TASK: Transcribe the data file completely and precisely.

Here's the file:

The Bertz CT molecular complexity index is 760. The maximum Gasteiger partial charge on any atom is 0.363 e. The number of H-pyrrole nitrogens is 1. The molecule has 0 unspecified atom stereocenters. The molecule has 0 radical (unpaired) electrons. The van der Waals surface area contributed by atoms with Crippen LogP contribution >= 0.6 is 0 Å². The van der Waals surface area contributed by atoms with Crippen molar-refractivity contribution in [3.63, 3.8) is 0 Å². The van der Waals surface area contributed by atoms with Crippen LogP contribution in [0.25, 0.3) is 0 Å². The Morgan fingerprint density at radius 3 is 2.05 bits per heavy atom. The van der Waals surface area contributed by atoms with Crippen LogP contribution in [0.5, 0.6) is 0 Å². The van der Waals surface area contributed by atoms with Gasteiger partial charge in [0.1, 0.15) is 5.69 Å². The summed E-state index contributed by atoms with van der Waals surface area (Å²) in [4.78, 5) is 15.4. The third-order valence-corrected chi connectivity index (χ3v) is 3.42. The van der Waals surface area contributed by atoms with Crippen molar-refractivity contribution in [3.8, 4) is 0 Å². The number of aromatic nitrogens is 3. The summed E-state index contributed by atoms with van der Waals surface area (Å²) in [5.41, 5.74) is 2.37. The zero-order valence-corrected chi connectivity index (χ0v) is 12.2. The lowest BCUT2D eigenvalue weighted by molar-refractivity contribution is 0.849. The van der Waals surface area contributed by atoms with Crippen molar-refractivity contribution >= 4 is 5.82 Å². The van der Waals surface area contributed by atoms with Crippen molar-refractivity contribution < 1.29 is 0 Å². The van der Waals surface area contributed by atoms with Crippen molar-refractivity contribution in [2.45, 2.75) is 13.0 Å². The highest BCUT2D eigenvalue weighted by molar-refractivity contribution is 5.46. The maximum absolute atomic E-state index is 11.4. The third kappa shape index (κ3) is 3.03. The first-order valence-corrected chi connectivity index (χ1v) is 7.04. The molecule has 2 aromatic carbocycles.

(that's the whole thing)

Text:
The Bertz CT molecular complexity index is 760. The maximum Gasteiger partial charge on any atom is 0.363 e. The number of H-pyrrole nitrogens is 1. The molecule has 0 unspecified atom stereocenters. The molecule has 0 radical (unpaired) electrons. The van der Waals surface area contributed by atoms with Crippen LogP contribution >= 0.6 is 0 Å². The van der Waals surface area contributed by atoms with Crippen molar-refractivity contribution in [3.63, 3.8) is 0 Å². The van der Waals surface area contributed by atoms with Crippen LogP contribution in [0.25, 0.3) is 0 Å². The Morgan fingerprint density at radius 3 is 2.05 bits per heavy atom. The van der Waals surface area contributed by atoms with Crippen LogP contribution in [0.5, 0.6) is 0 Å². The van der Waals surface area contributed by atoms with Gasteiger partial charge in [0.1, 0.15) is 5.69 Å². The summed E-state index contributed by atoms with van der Waals surface area (Å²) in [4.78, 5) is 15.4. The third-order valence-corrected chi connectivity index (χ3v) is 3.42. The van der Waals surface area contributed by atoms with Crippen molar-refractivity contribution in [3.8, 4) is 0 Å². The number of aromatic nitrogens is 3. The summed E-state index contributed by atoms with van der Waals surface area (Å²) in [5.41, 5.74) is 2.37. The zero-order valence-corrected chi connectivity index (χ0v) is 12.2. The lowest BCUT2D eigenvalue weighted by molar-refractivity contribution is 0.849. The van der Waals surface area contributed by atoms with Crippen molar-refractivity contribution >= 4 is 5.82 Å². The van der Waals surface area contributed by atoms with Crippen molar-refractivity contribution < 1.29 is 0 Å². The van der Waals surface area contributed by atoms with Crippen molar-refractivity contribution in [2.45, 2.75) is 13.0 Å². The highest BCUT2D eigenvalue weighted by molar-refractivity contribution is 5.46. The maximum absolute atomic E-state index is 11.4. The third kappa shape index (κ3) is 3.03. The first-order valence-corrected chi connectivity index (χ1v) is 7.04. The molecule has 2 aromatic carbocycles.